Auditing your pension provision is the first step in producing a sound financial plan for your future.  It allows you to understand fully how you have got to your current position, how much savings you have built up, how they are structured and what they are likely to be at your retirement date. 

You may be thinking about or approaching retirement now and wondering what you are going to live on, or you might be confused about the best way to access money. An audit can help with this. 

Once you are fully informed, you can choose the best way to plan for the retirement you want. Whether that is travelling the world, taking up new hobbies or having the ability to give your grandchildren a head start, we’re here to help. 

What we find: 

  • People now tend to have worked for more than one company – so have a number of pension schemes. 
  • Many people will still have at least one Defined Benefit pension – see below*
  • People pay into their employer pension schemes – despite this, they often don’t know how much retirement income it will produce, where the money is invested or what they are paying. 
  • Self-employed people start a pension, because their accountant tells them to. 
  • People want to retire or semi-retire earlier but don’t know how to make the most of their savings. 

Soif you have some pension plans but don’t really know much about them, what should you do? 

Simple – an audit. 

*Defined Benefit Pensions


A defined benefit (DB) pension scheme is one where the amount you’re paid is based on how many years you’ve been a member of the employer’s scheme and the salary you’ve earned when you leave or retire.

They pay out a secure income for life which increases each year in line with inflation.

You might have one if you’ve worked for a large employer or in the public sector.

Your employer contributes to the scheme and is responsible for ensuring there’s enough money at the time you retire to pay your pension income.

You can contribute to the scheme too, and, depending on the scheme, this may be a requirement.

They usually continue to pay a pension to your spouse, civil partner, or dependents when you die.

In the 2014 Budget, the Government announced legislation (sometimes referred to as ‘Pension Freedoms’) that came into effect in the 2015/16 tax year. Following these changes, a significant increase in benefits being transferred from employer Defined Benefit/Final Salary Pension Schemes has and is taking place, requiring many to seek regulated financial advice for the first time. Whether this is the right thing to do, or not, will depend on your individual circumstances, but you should always start by assuming that it is not the right thing to do. A good starting point would be to watch the following video produced by MoneyInfo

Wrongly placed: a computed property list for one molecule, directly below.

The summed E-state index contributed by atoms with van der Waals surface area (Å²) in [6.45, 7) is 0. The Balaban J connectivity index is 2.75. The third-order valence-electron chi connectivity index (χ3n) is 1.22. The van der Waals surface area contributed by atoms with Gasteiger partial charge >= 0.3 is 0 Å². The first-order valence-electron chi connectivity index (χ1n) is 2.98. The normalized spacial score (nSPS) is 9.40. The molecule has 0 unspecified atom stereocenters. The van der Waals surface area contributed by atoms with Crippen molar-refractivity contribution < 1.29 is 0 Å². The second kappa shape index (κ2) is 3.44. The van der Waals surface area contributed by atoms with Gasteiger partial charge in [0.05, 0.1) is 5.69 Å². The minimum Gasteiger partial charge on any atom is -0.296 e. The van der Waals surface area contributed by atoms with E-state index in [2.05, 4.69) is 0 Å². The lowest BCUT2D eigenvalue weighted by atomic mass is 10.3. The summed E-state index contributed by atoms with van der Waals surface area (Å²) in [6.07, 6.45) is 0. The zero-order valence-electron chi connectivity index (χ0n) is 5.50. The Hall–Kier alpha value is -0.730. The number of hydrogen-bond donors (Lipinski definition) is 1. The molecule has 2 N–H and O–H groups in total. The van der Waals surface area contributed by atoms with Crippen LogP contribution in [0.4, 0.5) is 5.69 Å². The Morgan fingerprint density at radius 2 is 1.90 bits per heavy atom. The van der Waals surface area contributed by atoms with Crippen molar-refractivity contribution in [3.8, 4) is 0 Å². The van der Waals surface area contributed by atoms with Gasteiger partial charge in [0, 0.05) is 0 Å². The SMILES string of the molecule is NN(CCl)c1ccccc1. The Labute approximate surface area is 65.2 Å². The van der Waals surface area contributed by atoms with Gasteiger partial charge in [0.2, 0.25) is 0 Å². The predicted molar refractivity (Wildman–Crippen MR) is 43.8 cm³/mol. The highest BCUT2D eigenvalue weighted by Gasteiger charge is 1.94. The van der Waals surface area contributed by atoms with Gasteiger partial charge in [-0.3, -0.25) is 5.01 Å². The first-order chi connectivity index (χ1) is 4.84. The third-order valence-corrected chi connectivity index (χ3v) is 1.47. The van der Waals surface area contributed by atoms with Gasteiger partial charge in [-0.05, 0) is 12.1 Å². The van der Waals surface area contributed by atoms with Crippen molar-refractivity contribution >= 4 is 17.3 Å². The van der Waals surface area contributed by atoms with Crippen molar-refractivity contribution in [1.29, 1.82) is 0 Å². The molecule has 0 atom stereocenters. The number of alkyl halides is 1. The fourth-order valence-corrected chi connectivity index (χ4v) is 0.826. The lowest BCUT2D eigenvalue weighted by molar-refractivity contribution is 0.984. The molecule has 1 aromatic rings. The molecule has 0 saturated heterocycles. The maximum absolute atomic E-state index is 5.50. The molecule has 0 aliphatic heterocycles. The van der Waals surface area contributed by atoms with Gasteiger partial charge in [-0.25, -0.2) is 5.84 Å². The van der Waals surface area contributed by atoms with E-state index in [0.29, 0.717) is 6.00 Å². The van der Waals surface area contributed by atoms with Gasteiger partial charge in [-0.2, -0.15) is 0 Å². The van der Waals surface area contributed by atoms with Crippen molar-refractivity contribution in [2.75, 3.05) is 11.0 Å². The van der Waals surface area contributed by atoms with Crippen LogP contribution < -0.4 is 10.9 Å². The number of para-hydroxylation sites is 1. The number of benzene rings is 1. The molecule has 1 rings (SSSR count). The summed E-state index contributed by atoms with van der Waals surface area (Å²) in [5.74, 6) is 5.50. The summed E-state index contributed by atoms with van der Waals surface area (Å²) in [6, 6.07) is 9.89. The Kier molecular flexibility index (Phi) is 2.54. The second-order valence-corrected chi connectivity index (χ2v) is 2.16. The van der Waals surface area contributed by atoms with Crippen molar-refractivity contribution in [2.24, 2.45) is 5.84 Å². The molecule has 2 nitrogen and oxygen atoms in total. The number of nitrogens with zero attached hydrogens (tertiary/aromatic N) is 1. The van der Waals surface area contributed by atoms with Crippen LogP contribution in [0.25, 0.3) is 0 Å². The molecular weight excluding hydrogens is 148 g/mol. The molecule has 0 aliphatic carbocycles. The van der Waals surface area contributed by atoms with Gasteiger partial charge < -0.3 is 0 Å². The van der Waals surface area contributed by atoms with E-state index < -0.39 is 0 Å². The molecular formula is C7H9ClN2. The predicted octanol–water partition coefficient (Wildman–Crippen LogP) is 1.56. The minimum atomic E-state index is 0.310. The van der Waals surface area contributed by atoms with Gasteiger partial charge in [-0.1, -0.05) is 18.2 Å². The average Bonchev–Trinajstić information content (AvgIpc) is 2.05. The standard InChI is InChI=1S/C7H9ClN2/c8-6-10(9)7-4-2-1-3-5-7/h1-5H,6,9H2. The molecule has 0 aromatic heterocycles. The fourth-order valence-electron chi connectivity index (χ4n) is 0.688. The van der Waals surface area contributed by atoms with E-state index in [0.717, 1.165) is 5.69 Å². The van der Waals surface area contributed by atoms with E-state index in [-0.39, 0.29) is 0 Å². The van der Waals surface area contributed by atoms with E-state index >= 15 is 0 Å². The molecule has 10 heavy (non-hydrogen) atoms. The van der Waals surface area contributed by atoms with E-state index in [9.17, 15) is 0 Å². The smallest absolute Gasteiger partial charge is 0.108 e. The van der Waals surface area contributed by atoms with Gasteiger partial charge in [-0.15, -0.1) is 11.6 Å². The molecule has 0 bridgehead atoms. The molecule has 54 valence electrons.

Your Options

1. You do the audit.

  • If you do the audit, as a minimum you should write to all of the companies who manage your pensions. You should also communicate with the Government to see if you’re going to get a state pension, and if so, how much and when. 
  • You’ll need membership numbers, your national insurance number, addresses etc. 
  • You’ll need to know what questions to ask. Here are some of them, but the list is not exhaustive 
  • How much am I paying in fees? What do I get for my fees? 
  • Are there penalties for retiring early? 
  • How can I get advice? 
  • If I don’t have an adviser, where do I go? 
  • What funds am I invested in? Are they high or low risk? 
  • How well are they performing? 
  • How does the risk I’m taking affect me? 
  • How big will my fund be when I retire? 
  • How much income can I take? 
  • How long will my fund last? 
  • If I die before I take the fund, what will happen? 
  • If I don’t have a will, what will happen to the fund? 
  • If you are lucky enough to have a Defined Benefit pension, then the legislation that introduced “pension freedoms” also recognised the additional complexities and responsibilities such ‘freedoms’ introduced and made it compulsory for anyone looking to transfer what it termed ‘safeguarded’ benefits of more than £30,000, to take regulated financial advice.

2. Or we can do it for you (we do hundreds of audits every year). 

  • If we do the audit, we’ll take a few details and do all of the research for you. We’ll then present you with some options and you then decide what you want to do (if anything). 
  • Either call us or mail us and one of our specialists can explain what we need to know. 
  • Until we’ve done the research for you, our time is on us. 

Audit Your Retirement Plans

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